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Further analysis extended to all mutated genes in a research environment is a valuable strategy for improving diagnostic yields. We identified 17 new genes not related to human disease, implicated 22 non-OMIM disease-causing genes recently or previously rarely related to disease, and described 1 new phenotype associated with a known gene. Twenty-six candidate genes were identified and are waiting for future recurrence. This study demonstrates the power of such extended research reanalysis to increase scientific knowledge of rare diseases.
These novel findings can then be applied in the field of diagnostics. Over the last decade, next-generation sequencing has revolutionized the world of rare diseases. Two-thirds of these patients therefore remain without a molecular diagnosis after cES. This diagnostic yield is limited by the stringent criteria of the ACMG American College of Medical Genetics and Genomics , which recommends restricting variant interpretation to the genes responsible for human diseases [ 6 ] mostly reported in the OMIM database, using a routine practice of wide diagnostic laboratories.
The need for periodic reanalysis of ES data in undiagnosed patients therefore appears obvious. Such analyses could be enriched by the significant number of disease-causing genes published in the scientific literature and not referenced in the OMIM database. Moreover, information about variants has been updated in databases, such as OMIM or ClinVAR, because the reanalysis of ES data results in the reclassification of previously described variants.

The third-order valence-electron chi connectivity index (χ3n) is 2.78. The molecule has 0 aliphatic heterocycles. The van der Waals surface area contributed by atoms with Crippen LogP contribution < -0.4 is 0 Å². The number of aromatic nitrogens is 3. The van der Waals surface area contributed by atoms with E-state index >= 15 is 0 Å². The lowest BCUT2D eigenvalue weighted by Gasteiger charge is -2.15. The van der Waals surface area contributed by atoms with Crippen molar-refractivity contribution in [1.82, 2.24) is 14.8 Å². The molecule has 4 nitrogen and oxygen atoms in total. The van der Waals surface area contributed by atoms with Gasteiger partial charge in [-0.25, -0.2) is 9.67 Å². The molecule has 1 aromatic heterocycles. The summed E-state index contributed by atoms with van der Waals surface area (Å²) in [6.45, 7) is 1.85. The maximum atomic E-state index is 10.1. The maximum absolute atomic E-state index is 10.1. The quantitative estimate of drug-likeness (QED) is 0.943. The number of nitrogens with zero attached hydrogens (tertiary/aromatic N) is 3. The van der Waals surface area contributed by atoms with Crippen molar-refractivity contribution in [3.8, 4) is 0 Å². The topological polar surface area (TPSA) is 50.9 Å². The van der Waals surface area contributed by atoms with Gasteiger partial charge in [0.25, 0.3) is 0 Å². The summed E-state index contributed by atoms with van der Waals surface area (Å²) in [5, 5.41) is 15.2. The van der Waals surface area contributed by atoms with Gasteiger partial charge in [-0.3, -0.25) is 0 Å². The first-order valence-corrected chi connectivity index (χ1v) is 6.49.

These changes are mainly variants of uncertain significance reclassified as affect functions or benign variants [ 3 ]. The reanalysis and reinterpretation of ES data in a research setting are made possible by a wide variety of tools and databases, and the abundant knowledge available in the scientific literature.
A few studies that have used a range of currently available tools to reanalyze the cES data in the research environment have successfully increased diagnostic yield [ 3 , 8 , 16 ]. The diagnostic yield was dependent on the strategy and varied widely from study to study. Nambot et al. The combined results of these studies indicated that the OMIM database is slow to be updated and the drawbacks of restricting analyses to OMIM disease-causing genes were clearly demonstrated.
Another effective strategy for accelerating the identification of new disease-causing genes is the use of trio-based ES. Eldomery et al. These studies evidence the clear advantage of extending exploration to non-OMIM disease-causing genes, though further analyses will be essential to confirm the preliminary results [ 17 ]. Our findings supplement a previously published study in the diagnostic setting [ 8 ].
We discuss the potential gains and consequences of reanalyzing ES data in individual care and for scientific knowledge. Singleton-ES data were obtained from a cohort of unrelated patients, from families, referred to the Reference Center for Congenital Anomalies and Malformative Syndromes in Dijon France , or the Orphanomix units for genetics testing located in several hospitals in France.